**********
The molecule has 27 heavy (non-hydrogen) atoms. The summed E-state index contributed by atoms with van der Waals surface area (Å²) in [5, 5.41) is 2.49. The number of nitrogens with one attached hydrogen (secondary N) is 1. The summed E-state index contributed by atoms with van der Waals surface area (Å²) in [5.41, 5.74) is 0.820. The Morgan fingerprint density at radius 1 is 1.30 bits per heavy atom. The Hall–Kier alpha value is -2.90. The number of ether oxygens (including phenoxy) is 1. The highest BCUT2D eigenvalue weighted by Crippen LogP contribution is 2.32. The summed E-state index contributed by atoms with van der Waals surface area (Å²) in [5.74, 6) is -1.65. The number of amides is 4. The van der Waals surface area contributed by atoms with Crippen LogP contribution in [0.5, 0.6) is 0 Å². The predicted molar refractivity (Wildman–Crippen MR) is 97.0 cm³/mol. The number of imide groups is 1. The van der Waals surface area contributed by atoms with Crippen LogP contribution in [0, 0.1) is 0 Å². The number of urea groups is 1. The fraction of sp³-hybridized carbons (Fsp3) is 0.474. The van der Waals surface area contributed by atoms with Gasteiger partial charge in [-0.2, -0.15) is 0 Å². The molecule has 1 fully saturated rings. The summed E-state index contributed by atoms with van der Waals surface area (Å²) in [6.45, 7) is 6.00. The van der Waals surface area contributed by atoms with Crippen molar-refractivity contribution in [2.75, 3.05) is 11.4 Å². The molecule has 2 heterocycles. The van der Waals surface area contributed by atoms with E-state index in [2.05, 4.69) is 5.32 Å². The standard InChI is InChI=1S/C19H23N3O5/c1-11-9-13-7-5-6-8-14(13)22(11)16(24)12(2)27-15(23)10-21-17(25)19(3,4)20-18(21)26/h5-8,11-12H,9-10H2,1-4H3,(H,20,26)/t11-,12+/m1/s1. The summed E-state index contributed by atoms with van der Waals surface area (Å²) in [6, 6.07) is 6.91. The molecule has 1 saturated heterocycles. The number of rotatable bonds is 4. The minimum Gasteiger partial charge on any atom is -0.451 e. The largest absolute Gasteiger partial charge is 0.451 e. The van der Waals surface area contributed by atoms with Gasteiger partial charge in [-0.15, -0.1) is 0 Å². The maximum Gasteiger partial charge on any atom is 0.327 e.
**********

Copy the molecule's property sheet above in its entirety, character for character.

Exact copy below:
The molecule has 27 heavy (non-hydrogen) atoms. The summed E-state index contributed by atoms with van der Waals surface area (Å²) in [5, 5.41) is 2.49. The number of nitrogens with one attached hydrogen (secondary N) is 1. The summed E-state index contributed by atoms with van der Waals surface area (Å²) in [5.41, 5.74) is 0.820. The Morgan fingerprint density at radius 1 is 1.30 bits per heavy atom. The Hall–Kier alpha value is -2.90. The number of ether oxygens (including phenoxy) is 1. The highest BCUT2D eigenvalue weighted by Crippen LogP contribution is 2.32. The summed E-state index contributed by atoms with van der Waals surface area (Å²) in [5.74, 6) is -1.65. The number of amides is 4. The van der Waals surface area contributed by atoms with Crippen LogP contribution in [0.5, 0.6) is 0 Å². The predicted molar refractivity (Wildman–Crippen MR) is 97.0 cm³/mol. The number of imide groups is 1. The van der Waals surface area contributed by atoms with Crippen LogP contribution in [0, 0.1) is 0 Å². The number of urea groups is 1. The fraction of sp³-hybridized carbons (Fsp3) is 0.474. The van der Waals surface area contributed by atoms with Gasteiger partial charge in [-0.2, -0.15) is 0 Å². The molecule has 1 fully saturated rings. The summed E-state index contributed by atoms with van der Waals surface area (Å²) in [6.45, 7) is 6.00. The van der Waals surface area contributed by atoms with Crippen molar-refractivity contribution in [2.75, 3.05) is 11.4 Å². The molecule has 2 heterocycles. The van der Waals surface area contributed by atoms with E-state index in [2.05, 4.69) is 5.32 Å². The standard InChI is InChI=1S/C19H23N3O5/c1-11-9-13-7-5-6-8-14(13)22(11)16(24)12(2)27-15(23)10-21-17(25)19(3,4)20-18(21)26/h5-8,11-12H,9-10H2,1-4H3,(H,20,26)/t11-,12+/m1/s1. The summed E-state index contributed by atoms with van der Waals surface area (Å²) in [6, 6.07) is 6.91. The molecule has 1 saturated heterocycles. The number of rotatable bonds is 4. The minimum Gasteiger partial charge on any atom is -0.451 e. The largest absolute Gasteiger partial charge is 0.451 e. The van der Waals surface area contributed by atoms with Gasteiger partial charge in [-0.15, -0.1) is 0 Å². The maximum Gasteiger partial charge on any atom is 0.327 e.